Intel came in at 54 on the latest Fortune 500. Demetrios Marantis, a former aide to Baucus and former acting U.S. trade representative, is now an executive at Square, a mobile payment processor.
But the two chairmen’s visit to the San Francisco Bay Area also underscores some of the challenges of tax reform.
Many high-tech and pharmaceutical companies take full advantage of tax preferences, like the credit for research and development, often giving them lower effective tax rates than retailers and other sectors.
Apple, for instance, has said that it understands that it would likely pay more taxes under a reformed code, but that it’s willing to make the trade. But it remains to be seen whether other high-tech companies would make the same decision.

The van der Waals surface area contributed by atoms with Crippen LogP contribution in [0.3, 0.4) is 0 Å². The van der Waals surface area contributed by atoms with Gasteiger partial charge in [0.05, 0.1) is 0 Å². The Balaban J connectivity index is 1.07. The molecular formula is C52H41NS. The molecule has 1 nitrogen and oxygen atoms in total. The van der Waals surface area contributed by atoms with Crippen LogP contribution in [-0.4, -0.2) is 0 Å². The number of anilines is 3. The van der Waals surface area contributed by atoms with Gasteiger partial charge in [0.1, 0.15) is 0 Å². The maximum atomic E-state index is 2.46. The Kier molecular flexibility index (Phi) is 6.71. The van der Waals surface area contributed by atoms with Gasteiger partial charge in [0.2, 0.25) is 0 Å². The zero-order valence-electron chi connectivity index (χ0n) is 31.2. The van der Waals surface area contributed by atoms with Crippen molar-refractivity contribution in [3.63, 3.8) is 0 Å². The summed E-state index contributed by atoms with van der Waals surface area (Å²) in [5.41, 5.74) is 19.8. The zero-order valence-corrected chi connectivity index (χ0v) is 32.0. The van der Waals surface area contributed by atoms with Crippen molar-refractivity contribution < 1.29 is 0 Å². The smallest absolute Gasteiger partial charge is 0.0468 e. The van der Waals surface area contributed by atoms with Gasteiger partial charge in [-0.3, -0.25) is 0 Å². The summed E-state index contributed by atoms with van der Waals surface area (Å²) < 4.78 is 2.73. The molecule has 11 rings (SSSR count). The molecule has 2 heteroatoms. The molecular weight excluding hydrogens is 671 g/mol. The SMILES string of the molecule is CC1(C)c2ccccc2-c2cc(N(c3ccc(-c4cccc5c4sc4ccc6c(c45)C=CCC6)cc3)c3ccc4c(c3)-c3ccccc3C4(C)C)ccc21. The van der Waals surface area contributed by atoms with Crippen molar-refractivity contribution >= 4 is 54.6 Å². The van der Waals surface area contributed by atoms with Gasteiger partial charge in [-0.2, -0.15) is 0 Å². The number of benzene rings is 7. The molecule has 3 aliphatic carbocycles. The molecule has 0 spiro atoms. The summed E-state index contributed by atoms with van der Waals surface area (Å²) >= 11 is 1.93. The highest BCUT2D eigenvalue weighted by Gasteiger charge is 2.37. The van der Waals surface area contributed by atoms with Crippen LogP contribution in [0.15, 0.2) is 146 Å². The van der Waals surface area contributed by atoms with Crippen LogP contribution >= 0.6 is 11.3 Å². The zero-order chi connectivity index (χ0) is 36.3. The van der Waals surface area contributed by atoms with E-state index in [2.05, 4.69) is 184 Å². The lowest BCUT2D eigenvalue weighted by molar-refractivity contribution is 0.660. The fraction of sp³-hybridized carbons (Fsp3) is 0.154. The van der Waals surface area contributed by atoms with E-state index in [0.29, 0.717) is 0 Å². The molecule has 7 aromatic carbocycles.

Members of the technology sector have also been known to keep profits abroad and are pushing for a system that would further limit U.S. taxation of offshore income. But some liberals are deeply skeptical of such a plan, known as a territorial system.